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Meet the new name in exotic leather bags

Gold standard

Meet the new name in exotic leather bags
Introducing Stalvey: The American exotic handbag label delivering uptown alligator with downtown swag

Jason Stalvey has standards. And not in that annoying denigrating way — you know, when people turn their nose at Prosecco in preference for Champagne (what's wrong with Italian white wine anyway?). But rather, it's an inherent appreciation for quality. You see it in the way he carries himself, strong and upright, meeting you with attentive eyes in conversation; you sense it in his warm smile, flashing his bright pearly whites; and, most noticeably, you feel it when you embrace him, touching the supple crocodile leather — dyed in a rich tobacco hue — that he hand-selected to create his jacket.

"Do you like it?" asks Stalvey.
"Freaking love it! It's so soft and the colour is stunning."
"I couldn't find a crocodile jacket in a casual bomber style, so I made one for myself." 

It's this proactive attitude — combined with a mindset for excellence — that has led Stalvey to swap a career in medicine for exotic handbags; meticulously crafting gorgeous pieces that now retail from Barneys to Browns, Harrods to Lane Crawford. And with IT girls the likes of Gigi, Bella and Kaia Gerber all spotted carrying his creations, Stalvey is undeniably the hottest new name in exotics.

Seated outside a cafe in the Lower East Side, both of us cupping hot beverages on a chilly Manhattan afternoon, I speak to Stalvey about the genesis of his brand, the allure of exotic skins, and how he managed to embed 24 carat gold into porous crocodile skins — yes, you heard right, he's created 24 carat gold bags.   

Jason Stalvey 

You used to work in medicine before becoming a bag designer. Tell us about that journey. What inspired you to leave neurology for handbags?
The transition was a bit of a fluke, actually. I started in bags because I was looking for an alligator duffel for myself and couldn't find one that I liked. Not realising the process was so complex, it took quite a bit of due diligence to create the first bag.  Once the formula was in place, the process became a bit infectious and I continued making pieces — after working in medicine for so long, it was quite exciting to create something that was tangible.

How did you go from making pieces for yourself to making bags for other people?
People started responding to what I was doing and, eventually, this landed me in front of retailers. It was then that I needed to make a decision on how I wanted to dedicate my time. I found the fashion space more exciting because it's so unpredictable and uncontrollable. I liked the challenge of it. Medicine definitely has its benefits, but I find the love that people have for their bags quite overwhelming and rewarding.

"Exotic pieces are like works of art. They have to be meticulously crafted, and because of the scales of the leather, each individual piece ends up being unique."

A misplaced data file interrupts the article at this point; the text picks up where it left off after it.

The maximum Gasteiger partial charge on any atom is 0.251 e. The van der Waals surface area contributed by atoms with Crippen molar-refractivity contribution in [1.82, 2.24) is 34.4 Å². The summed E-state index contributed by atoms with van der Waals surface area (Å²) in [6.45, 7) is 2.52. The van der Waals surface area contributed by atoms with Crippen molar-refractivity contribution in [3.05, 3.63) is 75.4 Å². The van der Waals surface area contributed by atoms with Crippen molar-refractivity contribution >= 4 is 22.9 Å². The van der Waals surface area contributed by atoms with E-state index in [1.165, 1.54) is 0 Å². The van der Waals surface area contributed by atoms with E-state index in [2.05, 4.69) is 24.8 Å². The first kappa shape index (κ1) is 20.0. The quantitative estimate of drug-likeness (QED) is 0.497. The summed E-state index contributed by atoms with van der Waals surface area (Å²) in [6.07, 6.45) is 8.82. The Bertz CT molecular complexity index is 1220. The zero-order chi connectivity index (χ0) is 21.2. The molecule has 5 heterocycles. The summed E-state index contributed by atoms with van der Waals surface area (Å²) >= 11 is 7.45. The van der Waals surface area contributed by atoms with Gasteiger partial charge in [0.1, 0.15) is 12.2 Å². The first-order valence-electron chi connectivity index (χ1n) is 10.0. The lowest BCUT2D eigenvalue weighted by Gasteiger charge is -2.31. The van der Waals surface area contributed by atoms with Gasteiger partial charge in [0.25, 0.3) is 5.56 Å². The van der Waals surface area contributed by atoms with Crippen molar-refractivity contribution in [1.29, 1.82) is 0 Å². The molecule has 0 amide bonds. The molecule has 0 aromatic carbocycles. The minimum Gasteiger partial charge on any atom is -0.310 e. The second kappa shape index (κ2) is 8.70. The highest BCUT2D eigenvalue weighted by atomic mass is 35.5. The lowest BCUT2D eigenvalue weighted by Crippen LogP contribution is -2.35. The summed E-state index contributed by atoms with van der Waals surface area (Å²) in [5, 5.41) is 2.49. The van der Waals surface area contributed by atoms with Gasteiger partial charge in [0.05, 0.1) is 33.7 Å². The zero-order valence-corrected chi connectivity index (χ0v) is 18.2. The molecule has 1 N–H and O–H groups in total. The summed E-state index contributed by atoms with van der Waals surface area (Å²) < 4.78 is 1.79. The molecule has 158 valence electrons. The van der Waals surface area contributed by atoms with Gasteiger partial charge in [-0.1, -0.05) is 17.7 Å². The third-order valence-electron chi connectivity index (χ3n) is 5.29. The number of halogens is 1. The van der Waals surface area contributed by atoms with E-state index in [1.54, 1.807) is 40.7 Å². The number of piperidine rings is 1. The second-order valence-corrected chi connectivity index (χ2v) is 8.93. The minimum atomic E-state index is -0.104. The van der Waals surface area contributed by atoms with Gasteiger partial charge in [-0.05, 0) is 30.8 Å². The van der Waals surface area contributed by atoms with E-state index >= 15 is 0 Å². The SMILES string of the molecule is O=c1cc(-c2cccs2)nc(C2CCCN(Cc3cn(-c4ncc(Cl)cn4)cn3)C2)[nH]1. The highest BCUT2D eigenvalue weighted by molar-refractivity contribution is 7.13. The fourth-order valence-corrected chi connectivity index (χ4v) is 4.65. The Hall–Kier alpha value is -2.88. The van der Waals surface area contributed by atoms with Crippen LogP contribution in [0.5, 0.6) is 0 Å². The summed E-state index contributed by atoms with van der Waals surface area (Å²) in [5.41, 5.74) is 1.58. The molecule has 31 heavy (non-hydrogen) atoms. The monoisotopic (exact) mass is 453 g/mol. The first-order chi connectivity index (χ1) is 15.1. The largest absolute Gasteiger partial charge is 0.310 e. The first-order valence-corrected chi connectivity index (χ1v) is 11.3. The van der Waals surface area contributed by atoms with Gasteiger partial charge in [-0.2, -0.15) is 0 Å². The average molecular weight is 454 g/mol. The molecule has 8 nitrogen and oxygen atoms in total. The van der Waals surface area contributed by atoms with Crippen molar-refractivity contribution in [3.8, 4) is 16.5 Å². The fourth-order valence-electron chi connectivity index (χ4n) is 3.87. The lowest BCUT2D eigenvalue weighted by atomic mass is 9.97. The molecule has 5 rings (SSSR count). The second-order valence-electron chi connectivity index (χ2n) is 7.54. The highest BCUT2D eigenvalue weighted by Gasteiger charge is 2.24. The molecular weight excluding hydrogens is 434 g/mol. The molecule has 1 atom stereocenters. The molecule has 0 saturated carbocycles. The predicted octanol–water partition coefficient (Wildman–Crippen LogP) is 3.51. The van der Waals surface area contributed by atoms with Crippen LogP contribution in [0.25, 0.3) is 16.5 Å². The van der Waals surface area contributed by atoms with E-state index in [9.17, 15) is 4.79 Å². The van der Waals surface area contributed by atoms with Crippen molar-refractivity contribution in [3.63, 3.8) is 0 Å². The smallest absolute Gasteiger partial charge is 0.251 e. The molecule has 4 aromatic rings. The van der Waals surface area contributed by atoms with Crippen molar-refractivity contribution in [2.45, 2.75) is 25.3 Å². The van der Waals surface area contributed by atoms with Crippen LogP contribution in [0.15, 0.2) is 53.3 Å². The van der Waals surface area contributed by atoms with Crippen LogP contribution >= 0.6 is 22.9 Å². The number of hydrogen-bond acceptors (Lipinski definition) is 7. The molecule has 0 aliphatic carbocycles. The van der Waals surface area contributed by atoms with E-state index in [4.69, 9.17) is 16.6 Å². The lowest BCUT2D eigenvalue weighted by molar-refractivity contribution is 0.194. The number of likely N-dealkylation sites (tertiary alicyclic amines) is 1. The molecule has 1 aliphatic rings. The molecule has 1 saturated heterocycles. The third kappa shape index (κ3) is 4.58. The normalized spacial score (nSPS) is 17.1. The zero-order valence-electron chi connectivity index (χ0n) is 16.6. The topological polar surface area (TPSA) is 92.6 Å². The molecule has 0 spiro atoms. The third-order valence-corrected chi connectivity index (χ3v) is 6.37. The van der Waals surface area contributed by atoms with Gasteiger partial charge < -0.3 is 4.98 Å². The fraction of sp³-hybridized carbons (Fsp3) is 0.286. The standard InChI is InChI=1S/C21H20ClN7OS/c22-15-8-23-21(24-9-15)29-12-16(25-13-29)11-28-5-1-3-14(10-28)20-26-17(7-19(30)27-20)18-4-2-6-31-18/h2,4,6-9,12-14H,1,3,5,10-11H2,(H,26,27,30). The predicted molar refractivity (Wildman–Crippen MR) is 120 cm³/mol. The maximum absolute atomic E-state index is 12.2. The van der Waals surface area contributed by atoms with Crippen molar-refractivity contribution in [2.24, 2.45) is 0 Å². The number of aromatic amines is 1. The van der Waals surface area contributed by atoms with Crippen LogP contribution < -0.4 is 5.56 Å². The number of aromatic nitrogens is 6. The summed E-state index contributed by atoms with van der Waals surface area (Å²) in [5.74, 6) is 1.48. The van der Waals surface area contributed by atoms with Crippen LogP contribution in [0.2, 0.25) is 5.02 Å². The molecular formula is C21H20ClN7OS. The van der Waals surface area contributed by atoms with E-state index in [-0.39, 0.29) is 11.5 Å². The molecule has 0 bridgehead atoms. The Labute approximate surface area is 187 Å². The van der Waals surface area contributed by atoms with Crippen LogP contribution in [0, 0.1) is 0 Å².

Why do you think people are drawn to exotic leathers? What is the attraction for you personally?
Exotic pieces are like works of art. They have to be meticulously crafted, and because of the scales of the leather, each individual piece ends up being unique.  People tend to study and connect to their particular bag and it becomes super personal to them.

What about you? Why do you love exotics?
For me, I've collected quite a number of bags since I was a child, and when I was ready to splurge on an exotic piece, I justified it because of its durability. Alligator skin is some of the most durable leathers, so it's something that will last for generations and only gets better with age.

Stalvey bags retail in the same price bracket as other luxury brands. What are people buying when they invest in one of your creations? Where do you source your leathers from?
People have grouped us with top luxury bag makers when it comes to quality, however, when it comes to pricing, we are actually quite competitive. When comparing bags of similar sizes, our prices tend to be a bit lower. Being a relatively new company, we price our goods based on the cost of materials and craftsmanship, rather than needing to factor in things like extensive marketing, storefronts, staffing and so on. We are very fortunate to have a great relationship with one of the top luxury houses in France that supply our skins, thus we're able to create a premium product. Our customers tend to have a considerable knowledge of skins and they understand the value they are getting when purchasing one of our pieces. Some of our early success has come from this type of customer — someone looking for something a bit different from what's already in their current collection. 

Let's talk about the spirit and ethos of your brand. It combines the sophistication of exotic leather with a downtown street sensibility. What is the thinking behind this approach?
Knowing that alligator is one of the most durable leathers, we really wanted to create pieces that were functional and that people would want to use in their everyday lives. This goes against the grain a bit in the way that exotics are traditionally perceived. Due to their costs, people are used to purchasing them, housing them in their closets, and then only taking them out two times a year for a special occasion. I'm much more of the cost-per-wear mindset — you've spent a considerable amount of money on something, you should use it and enjoy it. We try to create silhouettes that are a bit classic, but yet, has a fresh feel to them. 'Luxe meets street' is a perfect description for what we are doing. After all, why shouldn't a person's everyday essentials be elevated?